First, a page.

The new measure, included in Governor Charlie Baker’s 2023 budget, allows the state to assess hospitals at higher rates to earn more matching funds from the federal government.

  • February 3, 2022 - Becker's Hospital Review

    Boston-based Mass General Brigham plans to construct three outpatient surgery centers through a $400 million project. The plans have raised a lot of concerns from competitors — including UMass Memorial Health, Wellforce and Shields Health Care Group — which argue the project could take their wealthiest patients, according to The Boston Globe.

  • February 2, 2022 - Telegram & Gazette

    WORCESTER — UMass Memorial Health finished its 2021 fiscal year with a 2% profit of $64.8 million.

    But despite the positive balance sheet, UMH President and CEO Dr. Eric Dickson said he remained “wary” of 2022 and the future, citing several major challenges for the health system including a shortage of beds in the region, increasing losses due to support of state programs and labor cost increases.  

  • February 2, 2022 - Boston 25 News

    BOSTON — We don’t know who he is, his exact age, the circumstances surrounding his infection — but two years ago today, February 1, 2020, a UMass Boston student made history by becoming the first confirmed case of COVID-19 in Massachusetts.

    We do know that he had just returned from Wuhan, China, believed to be the origin of the original ‘wild type’ coronavirus that came to be known as COVID-19.

  • February 1, 2022 - Spectrum News 1

    WORCESTER, Mass. - A local health care executive says if you are going to require masks, it really should be a specific kind. 

    President and CEO of UMass Memorial Health, Dr. Eric Dickson, said that while early in the pandemic mask mandates were effective, time and the evolution of the COVID-19 virus made certain masks ineffective.

  • February 1, 2022 - MassLive

    In March of 2020, officials locked down portions of the state as COVID-19 began to infiltrate communities. Gyms and bars closed. Restaurants limited service to takeout. Schools went remote.

    The restrictions, officials said at the time, would only linger for a few weeks with the potential of a return to normal by the summer.

  • January 27, 2022 - NBC Boston

    To see just how dramatically COVID case numbers have dropped from the peak of the omicron surge here in Massachusetts – all you had to do was stop by the walk-up COVID test site at Worcester’s Mercantile Center Wednesday, where there were no lines.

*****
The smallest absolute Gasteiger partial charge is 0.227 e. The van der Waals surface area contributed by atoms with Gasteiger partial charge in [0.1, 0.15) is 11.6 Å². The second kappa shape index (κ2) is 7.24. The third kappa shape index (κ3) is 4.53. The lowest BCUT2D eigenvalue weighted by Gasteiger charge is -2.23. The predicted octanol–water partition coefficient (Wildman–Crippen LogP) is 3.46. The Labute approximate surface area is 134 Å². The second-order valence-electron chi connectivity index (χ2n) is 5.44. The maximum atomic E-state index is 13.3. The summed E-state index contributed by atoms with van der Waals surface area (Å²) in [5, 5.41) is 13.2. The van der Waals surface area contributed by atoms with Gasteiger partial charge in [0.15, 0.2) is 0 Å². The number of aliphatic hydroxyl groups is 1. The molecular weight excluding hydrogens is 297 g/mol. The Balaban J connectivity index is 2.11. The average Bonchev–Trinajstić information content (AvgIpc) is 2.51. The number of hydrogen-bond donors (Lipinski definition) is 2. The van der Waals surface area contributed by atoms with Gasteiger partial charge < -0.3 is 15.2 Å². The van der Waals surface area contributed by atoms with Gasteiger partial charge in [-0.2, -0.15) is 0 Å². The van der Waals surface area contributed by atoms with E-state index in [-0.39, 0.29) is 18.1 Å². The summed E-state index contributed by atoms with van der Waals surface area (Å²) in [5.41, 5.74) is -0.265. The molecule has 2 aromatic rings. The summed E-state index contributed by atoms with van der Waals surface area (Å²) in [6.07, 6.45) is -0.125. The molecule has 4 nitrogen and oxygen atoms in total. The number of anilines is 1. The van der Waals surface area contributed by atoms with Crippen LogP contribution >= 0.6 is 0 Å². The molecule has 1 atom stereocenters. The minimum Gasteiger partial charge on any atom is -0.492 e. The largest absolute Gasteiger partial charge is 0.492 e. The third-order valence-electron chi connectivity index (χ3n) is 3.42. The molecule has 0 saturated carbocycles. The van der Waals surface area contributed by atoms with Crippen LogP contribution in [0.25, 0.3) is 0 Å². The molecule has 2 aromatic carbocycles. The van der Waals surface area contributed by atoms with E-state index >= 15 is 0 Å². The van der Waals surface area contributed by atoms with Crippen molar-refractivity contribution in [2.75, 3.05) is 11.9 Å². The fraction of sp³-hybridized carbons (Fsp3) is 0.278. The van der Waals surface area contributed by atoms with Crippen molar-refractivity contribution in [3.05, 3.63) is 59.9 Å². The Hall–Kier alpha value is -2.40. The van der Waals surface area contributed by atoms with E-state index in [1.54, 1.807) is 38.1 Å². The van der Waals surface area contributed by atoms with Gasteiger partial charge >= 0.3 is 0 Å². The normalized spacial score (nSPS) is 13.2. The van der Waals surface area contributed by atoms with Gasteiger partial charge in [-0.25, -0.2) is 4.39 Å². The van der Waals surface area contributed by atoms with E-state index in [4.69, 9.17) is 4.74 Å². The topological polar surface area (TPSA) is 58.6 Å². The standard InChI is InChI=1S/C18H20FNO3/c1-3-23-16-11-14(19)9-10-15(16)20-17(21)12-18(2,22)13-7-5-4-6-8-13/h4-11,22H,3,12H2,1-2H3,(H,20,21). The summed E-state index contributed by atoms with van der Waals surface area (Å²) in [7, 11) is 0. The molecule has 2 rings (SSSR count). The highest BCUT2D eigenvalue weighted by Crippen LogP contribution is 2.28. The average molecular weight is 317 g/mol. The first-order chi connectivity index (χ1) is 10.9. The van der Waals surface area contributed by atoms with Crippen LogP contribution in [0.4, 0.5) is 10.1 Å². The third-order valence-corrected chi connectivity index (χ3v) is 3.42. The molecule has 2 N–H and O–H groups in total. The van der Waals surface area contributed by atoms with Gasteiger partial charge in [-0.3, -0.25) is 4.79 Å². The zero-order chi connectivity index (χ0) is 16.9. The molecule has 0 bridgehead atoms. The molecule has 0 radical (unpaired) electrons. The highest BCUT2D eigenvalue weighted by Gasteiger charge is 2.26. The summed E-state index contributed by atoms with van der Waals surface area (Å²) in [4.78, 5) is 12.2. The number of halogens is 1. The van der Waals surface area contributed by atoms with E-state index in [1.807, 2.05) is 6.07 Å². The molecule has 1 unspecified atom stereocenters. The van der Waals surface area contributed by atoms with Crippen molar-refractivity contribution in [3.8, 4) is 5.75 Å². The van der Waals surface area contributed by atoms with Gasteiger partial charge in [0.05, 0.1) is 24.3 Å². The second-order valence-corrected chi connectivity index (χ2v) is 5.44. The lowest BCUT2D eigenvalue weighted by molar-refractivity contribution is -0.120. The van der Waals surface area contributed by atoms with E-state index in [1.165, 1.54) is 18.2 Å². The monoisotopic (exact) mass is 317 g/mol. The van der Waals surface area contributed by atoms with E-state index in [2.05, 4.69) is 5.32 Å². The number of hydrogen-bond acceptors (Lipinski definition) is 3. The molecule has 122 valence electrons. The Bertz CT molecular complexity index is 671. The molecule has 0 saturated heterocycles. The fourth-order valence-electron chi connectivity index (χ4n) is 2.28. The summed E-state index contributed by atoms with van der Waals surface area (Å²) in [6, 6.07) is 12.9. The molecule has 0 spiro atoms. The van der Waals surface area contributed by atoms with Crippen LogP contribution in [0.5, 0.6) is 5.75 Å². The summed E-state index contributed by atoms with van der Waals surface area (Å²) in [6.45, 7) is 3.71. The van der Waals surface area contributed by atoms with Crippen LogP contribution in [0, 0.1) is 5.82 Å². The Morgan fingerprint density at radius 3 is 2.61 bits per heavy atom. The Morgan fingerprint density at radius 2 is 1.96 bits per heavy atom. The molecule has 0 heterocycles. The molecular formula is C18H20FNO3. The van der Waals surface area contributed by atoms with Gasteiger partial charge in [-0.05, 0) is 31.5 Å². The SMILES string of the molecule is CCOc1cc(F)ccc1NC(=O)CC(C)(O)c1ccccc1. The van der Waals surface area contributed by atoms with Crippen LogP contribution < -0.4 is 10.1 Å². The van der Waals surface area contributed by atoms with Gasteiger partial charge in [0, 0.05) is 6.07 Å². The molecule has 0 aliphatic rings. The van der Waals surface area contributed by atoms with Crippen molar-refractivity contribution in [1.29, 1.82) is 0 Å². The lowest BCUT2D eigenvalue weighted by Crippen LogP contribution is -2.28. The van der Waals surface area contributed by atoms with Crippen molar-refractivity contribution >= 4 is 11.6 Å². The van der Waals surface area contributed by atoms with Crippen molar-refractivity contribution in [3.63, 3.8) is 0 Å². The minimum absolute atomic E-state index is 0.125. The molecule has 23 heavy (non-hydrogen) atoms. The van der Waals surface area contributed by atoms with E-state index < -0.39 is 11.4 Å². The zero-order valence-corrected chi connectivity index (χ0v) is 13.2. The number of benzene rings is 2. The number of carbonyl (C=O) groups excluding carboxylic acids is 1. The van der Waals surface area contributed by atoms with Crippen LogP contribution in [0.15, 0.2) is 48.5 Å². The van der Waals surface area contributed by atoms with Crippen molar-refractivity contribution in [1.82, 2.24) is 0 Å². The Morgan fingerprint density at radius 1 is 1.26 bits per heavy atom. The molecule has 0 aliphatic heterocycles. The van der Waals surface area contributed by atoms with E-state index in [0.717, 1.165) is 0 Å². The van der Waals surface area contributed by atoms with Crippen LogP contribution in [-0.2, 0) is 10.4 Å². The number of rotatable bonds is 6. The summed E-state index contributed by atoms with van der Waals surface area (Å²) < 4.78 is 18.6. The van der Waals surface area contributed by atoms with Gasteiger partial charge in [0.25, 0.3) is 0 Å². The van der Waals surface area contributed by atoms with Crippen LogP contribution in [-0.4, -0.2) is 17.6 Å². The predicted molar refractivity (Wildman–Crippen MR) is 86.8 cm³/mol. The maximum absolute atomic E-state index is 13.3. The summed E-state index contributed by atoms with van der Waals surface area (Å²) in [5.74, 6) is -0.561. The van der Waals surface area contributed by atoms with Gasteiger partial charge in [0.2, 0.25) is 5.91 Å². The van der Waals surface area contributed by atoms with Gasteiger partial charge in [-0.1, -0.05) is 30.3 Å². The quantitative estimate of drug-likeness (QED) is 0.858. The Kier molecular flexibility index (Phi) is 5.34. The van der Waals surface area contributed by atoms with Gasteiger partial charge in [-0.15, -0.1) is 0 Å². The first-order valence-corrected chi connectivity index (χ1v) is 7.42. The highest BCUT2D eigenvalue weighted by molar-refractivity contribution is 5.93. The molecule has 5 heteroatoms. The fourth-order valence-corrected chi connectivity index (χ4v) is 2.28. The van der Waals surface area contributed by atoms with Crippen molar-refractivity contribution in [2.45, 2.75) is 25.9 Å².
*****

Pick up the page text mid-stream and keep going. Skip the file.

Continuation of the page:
It was just a few weeks ago that the lines snaked around the corner and down the block.

  • January 27, 2022 - Kaiser Health News

    A boisterous political battle over a proposed expansion by the largest and most expensive hospital system in Massachusetts is spotlighting questions about whether similar expansions by big health systems around the country drive up health care costs.

  • January 26, 2022 - WBUR

    COVID case counts in Massachusetts are trending down, but they are still higher than at any point pre-omicron. That means, there are still a lot of people getting sick with COVID.

    Several treatments are available that promise to help keep patients out of the hospital, but they are in short supply. We talked to doctors about the COVID treatment options, who is getting them and when supply will improve:

  • January 26, 2022 - Spectrum News 1

    WORCESTER, Mass. - Through much of December and into January, a surge in COVID-19 cases overwhelmed Massachusetts. Since then, many are questioning the need for a fourth booster shot.

    Dr. Robert Klugman, Medical Director of Employee Health Services at UMass Memorial Medical Center, said at this point there is no clear evidence of a fourth shot is beneficial. 

  • January 26, 2022 - Medscape

    When one considers improvisational theater or improv, visions of the scuffed floors of a community theater or reruns of the television show Whose Line Is It Anyway? may come to mind. Images of actors shrugging off inhibitions to embody different characters and scenarios instantaneously, or the desperate attempt not to giggle and break character, are plenty.